Having recognized the Gita’s intent to move our action from the bondage of the three Gunas of Nature to a free divine working superior to and independent of the Gunas, Sri Aurobindo now takes up the question of the origination of the Gunas and the power that has put them into action and which will replace them when their working is superseded. He begins with the principle of motion, kinesis, embodied in the lower nature in Rajas.
If in fact, the truth of the lower nature is the entire truth, then we are bound by the working of the Gunas and there is no chance of any other kind of action. The solution of abandonment in favor of a pure, quiet, and focused spiritual awareness internally would then be the only realistic option for the spiritual seeker. The Gita says otherwise. The Gita contemplates the ability of the seeker, having unified the consciousness in the Divine Consciousness, to exceed and overcome the limitations of the lower Nature and act from the pure power and will of the highest divine consciousness. The Gita then describes the higher Nature which takes on the pure motive Will of the Divine and which is the foundation and essential basis of what we experience as the Gunas in the lower Nature.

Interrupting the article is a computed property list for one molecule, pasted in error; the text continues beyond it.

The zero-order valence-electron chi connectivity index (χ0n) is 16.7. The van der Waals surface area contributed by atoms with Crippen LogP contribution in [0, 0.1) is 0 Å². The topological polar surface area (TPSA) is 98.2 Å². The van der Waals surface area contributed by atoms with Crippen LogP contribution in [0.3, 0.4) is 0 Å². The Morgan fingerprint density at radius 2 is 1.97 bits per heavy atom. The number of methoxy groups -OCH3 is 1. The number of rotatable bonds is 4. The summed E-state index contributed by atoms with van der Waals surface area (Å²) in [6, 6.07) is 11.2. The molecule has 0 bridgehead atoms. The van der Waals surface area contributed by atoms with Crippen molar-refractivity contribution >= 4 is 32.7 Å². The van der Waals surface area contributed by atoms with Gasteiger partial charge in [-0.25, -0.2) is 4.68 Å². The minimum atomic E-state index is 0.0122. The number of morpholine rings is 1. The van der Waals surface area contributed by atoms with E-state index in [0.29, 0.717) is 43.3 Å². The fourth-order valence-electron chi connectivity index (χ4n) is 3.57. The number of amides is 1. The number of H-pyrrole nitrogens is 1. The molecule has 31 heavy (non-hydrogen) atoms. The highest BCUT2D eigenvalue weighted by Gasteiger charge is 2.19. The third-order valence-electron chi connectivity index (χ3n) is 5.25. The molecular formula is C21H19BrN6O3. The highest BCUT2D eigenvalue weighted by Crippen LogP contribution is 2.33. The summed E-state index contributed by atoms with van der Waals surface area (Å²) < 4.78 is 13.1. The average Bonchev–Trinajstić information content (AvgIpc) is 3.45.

Each of the Gunas then has its true source and form in a power of the higher Nature. Rajas has the aspect of struggle, suffering, pain and the clash of division. Sri Aurobindo describes the origin and source: “It is a will of the spirit in movement, it is a large divine will in action which is not touched by these things; it is a power of the free and infinite conscious Godhead which has no desire because it exercises universal possession and a spontaneous Ananda of its movement.”
“The soul that lives in God acts by this spiritual Will and not by the normal will of the unliberated mind: its kinesis takes place by this spiritual force and not by the rajasic mode of Nature, precisely because it no longer lives in the lower movement to which that deformation belongs, but has got back in the divine nature to the pure and perfect sense of the kinesis.”
Sri Aurobindo, Essays on the Gita, Second Series, Part II, Chapter 17, Deva and Asura, pp. 449-450